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Dayton Engineer

Raising the Curtain

By Eric F. Spina

Three UD civil engineering co-op students are helping to raise the curtain on the magnificent Roger Glass Center for the Arts.

Instead of reviewing lines for an upcoming play, they’re reading engineering drawings and working behind the scenes with Messer Construction Co. to help manage the design and construction of the $45 million facility on the southeast corner of Main and Stewart streets.

Workers are currently installing window frames on the ground level and terra cotta tiles on the upper sections of the building while constructing site walls to help to define entry walkways, plazas, and landscape areas. Construction is entering the home stretch with two-thirds of the building now complete.

“I think it will be cool to come back to campus and tell my kids, ‘I saw this concert hall when it was filled with scaffolding,’” Sophia Dugan, a sophomore from Cincinnati, told me. As part of her co-op experience, she’s marking up drawings and shadowing the construction superintendent during safety inspections.

I met Sophia and classmate Tyrone Smith when I recently toured the facility, which, when finished later this year, will be a testament to the power of the arts to elevate imagination and creativity on campus. Their classmate, Olivia Bistrek, completed an eight-month co-op on the project last August.

“I started working during the pre-construction phase. I reviewed the plans for most of the underground work, including the utilities and foundations. At the end of my co-op, I saw some of the steel go up,” said Olivia, a junior from Beavercreek, Ohio, who will co-op with Messer at its Cincinnati headquarters this summer in the virtual design and construction department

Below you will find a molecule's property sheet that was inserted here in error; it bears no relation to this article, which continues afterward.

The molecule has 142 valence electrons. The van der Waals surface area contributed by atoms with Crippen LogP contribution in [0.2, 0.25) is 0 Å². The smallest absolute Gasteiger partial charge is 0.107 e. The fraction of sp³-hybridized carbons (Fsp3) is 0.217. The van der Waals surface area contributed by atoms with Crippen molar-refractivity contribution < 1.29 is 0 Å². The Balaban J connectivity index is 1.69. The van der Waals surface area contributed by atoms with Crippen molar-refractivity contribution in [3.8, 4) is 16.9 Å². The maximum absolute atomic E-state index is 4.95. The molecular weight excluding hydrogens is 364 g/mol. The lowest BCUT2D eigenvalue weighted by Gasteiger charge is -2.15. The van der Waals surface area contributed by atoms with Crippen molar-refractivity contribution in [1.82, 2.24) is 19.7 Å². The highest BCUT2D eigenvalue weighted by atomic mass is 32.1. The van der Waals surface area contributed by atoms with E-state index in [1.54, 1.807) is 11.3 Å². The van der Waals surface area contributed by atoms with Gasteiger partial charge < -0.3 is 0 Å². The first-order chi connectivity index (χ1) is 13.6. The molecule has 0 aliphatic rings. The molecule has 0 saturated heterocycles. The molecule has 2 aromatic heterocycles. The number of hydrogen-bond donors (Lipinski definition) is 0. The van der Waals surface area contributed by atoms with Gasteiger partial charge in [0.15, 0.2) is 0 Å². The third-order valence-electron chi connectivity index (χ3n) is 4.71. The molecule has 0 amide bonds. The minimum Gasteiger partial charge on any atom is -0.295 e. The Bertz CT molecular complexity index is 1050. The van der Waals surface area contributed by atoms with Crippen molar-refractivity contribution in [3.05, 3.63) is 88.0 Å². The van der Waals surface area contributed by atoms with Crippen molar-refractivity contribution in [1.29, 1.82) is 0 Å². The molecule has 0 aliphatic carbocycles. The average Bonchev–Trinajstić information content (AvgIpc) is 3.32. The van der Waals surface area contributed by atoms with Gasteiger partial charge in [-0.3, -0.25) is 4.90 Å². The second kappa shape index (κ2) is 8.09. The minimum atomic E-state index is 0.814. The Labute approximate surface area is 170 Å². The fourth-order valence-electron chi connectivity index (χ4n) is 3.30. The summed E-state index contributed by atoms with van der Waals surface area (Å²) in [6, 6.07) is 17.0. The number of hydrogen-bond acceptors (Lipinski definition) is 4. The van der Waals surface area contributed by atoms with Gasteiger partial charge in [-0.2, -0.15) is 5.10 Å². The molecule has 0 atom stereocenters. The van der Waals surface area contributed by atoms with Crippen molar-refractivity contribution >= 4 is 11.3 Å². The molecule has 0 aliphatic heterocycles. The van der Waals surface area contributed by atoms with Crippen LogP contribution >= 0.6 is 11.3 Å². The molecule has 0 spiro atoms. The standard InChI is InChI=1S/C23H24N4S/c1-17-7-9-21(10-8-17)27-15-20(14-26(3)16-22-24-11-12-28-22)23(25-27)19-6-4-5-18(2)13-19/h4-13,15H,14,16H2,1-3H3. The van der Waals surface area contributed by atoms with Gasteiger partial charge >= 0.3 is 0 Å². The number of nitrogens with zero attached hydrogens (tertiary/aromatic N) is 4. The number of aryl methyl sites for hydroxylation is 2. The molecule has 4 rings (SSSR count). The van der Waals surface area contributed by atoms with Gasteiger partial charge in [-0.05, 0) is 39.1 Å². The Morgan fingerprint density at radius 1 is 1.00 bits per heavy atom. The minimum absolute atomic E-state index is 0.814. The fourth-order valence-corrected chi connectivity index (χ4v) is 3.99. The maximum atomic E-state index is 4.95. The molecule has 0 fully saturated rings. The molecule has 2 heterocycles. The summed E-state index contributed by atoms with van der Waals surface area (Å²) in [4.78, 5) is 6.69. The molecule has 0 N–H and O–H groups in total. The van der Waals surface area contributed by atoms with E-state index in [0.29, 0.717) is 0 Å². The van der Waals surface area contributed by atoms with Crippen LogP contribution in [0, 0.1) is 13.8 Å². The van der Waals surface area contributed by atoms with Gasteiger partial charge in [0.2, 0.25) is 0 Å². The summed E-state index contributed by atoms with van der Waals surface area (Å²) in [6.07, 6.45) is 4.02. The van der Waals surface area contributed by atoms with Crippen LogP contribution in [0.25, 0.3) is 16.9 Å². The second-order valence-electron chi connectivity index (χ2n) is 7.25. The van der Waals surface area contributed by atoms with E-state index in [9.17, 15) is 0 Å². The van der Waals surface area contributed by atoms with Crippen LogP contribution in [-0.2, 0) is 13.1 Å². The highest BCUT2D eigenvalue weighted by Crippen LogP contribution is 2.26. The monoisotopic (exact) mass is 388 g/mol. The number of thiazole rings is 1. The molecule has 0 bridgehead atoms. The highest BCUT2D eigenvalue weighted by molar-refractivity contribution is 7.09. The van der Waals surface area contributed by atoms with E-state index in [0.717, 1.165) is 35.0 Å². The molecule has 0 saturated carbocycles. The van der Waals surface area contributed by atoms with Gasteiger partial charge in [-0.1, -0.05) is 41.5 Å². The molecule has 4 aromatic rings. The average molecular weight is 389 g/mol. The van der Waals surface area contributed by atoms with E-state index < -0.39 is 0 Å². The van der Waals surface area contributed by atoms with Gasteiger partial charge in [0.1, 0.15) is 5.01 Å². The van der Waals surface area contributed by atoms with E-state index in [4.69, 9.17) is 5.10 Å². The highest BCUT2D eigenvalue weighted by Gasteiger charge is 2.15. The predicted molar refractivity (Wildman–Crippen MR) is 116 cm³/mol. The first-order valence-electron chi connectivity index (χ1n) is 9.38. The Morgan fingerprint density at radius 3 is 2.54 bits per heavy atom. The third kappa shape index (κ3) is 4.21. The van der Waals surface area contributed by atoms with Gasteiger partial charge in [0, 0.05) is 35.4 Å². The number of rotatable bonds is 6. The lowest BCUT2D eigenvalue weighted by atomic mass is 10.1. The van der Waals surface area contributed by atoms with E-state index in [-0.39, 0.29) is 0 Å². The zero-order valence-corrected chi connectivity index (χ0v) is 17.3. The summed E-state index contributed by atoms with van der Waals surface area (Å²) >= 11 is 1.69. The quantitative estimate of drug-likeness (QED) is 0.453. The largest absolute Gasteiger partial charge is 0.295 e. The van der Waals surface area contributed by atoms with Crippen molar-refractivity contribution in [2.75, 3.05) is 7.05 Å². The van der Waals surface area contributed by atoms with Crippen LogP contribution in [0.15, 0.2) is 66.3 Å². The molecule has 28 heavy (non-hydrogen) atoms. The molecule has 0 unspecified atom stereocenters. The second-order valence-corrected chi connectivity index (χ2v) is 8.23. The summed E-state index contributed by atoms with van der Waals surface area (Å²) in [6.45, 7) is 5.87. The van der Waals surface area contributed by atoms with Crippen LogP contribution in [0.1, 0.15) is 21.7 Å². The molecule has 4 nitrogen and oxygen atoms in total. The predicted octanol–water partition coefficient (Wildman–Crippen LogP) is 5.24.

“It’s cool that one day maybe my kids will come to UD and have classes in that building or perform there.”

Tyrone, a junior from Loganville, Georgia, bikes to the construction site from the student neighborhood for his co-op experience, where he’s currently overseeing a crew of painters. He juggles his second-shift work schedule with serving as secretary of UD’s chapter of the National Society of Black Engineers, internal communications coordinator and ambassador in the Multi-Ethnic Engineers Program, and as a peer mentor in the Multi-Ethnic Education and Engagement Center, where he received an Emerging Leader Award in 2021.

“I feel like I’m giving back to the University in some ways by working on this project,” he told me. “I have friends who are theatre folks and Flyer News staff who will use this space.”

It’s not lost on Sophia, Tyrone, and Olivia that the engineering staff on this and most construction sites is sparsely populated by women and people of color, but they are proud to be part of a new generation that is expanding the pipeline of opportunities and enhancing the talent pool available to forward-looking companies like Messer.

At UD, students learn best by doing. Project engineer co-ops for Messer update construction documents, develop and maintain color-coded progress plans to track foundation and steel installation, and supervise sub-contractors, among a myriad of other hands-on duties.

“To use a baseball term, co-ops tend to be the ‘utility infielder’ of a construction project,” said Scott Kulka, UD’s director of construction management. “They are always willing to try and learn new things, they can typically play any position, and they put their heart into everything they do.”

As a proud engineer myself, and as someone who is very excited about the new Roger Glass Center for the Arts, I say THANK YOU and BRAVO to Sophia, Tyrone, and Olivia!

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